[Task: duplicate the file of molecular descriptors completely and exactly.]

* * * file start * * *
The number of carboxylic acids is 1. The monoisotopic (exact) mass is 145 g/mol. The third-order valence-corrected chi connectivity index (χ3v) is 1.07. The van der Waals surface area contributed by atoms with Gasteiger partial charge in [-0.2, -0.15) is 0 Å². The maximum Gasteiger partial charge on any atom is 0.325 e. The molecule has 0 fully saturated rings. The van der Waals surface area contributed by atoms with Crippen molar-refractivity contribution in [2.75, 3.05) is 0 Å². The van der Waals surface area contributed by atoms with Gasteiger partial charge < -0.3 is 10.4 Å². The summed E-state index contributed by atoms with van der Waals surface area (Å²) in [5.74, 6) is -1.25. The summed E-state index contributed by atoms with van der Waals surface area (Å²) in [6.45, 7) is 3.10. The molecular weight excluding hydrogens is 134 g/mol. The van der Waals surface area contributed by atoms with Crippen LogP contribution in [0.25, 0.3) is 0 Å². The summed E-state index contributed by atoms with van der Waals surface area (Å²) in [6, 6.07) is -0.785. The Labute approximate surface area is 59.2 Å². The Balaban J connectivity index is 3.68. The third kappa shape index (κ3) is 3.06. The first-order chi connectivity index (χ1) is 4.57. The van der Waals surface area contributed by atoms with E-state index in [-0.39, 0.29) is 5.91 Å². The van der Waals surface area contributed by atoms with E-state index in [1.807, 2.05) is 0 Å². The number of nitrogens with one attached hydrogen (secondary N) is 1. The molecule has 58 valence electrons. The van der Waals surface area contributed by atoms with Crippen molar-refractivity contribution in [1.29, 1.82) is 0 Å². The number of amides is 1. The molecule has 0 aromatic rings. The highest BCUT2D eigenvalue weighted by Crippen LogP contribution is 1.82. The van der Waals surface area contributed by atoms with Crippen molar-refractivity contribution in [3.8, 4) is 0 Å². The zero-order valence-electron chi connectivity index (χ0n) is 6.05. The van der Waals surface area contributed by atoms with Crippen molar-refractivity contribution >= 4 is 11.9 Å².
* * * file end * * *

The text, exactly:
The number of carboxylic acids is 1. The monoisotopic (exact) mass is 145 g/mol. The third-order valence-corrected chi connectivity index (χ3v) is 1.07. The van der Waals surface area contributed by atoms with Gasteiger partial charge in [-0.2, -0.15) is 0 Å². The maximum Gasteiger partial charge on any atom is 0.325 e. The molecule has 0 fully saturated rings. The van der Waals surface area contributed by atoms with Crippen molar-refractivity contribution in [2.75, 3.05) is 0 Å². The van der Waals surface area contributed by atoms with Gasteiger partial charge < -0.3 is 10.4 Å². The summed E-state index contributed by atoms with van der Waals surface area (Å²) in [5.74, 6) is -1.25. The summed E-state index contributed by atoms with van der Waals surface area (Å²) in [6.45, 7) is 3.10. The molecular weight excluding hydrogens is 134 g/mol. The van der Waals surface area contributed by atoms with Crippen LogP contribution in [0.25, 0.3) is 0 Å². The summed E-state index contributed by atoms with van der Waals surface area (Å²) in [6, 6.07) is -0.785. The Labute approximate surface area is 59.2 Å². The Balaban J connectivity index is 3.68. The third kappa shape index (κ3) is 3.06. The first-order chi connectivity index (χ1) is 4.57. The van der Waals surface area contributed by atoms with E-state index in [-0.39, 0.29) is 5.91 Å². The van der Waals surface area contributed by atoms with E-state index in [1.807, 2.05) is 0 Å². The number of nitrogens with one attached hydrogen (secondary N) is 1. The molecule has 58 valence electrons. The van der Waals surface area contributed by atoms with Crippen molar-refractivity contribution in [1.29, 1.82) is 0 Å². The number of amides is 1. The molecule has 0 aromatic rings. The highest BCUT2D eigenvalue weighted by Crippen LogP contribution is 1.82. The van der Waals surface area contributed by atoms with Crippen molar-refractivity contribution in [3.8, 4) is 0 Å². The zero-order valence-electron chi connectivity index (χ0n) is 6.05. The van der Waals surface area contributed by atoms with Crippen molar-refractivity contribution >= 4 is 11.9 Å².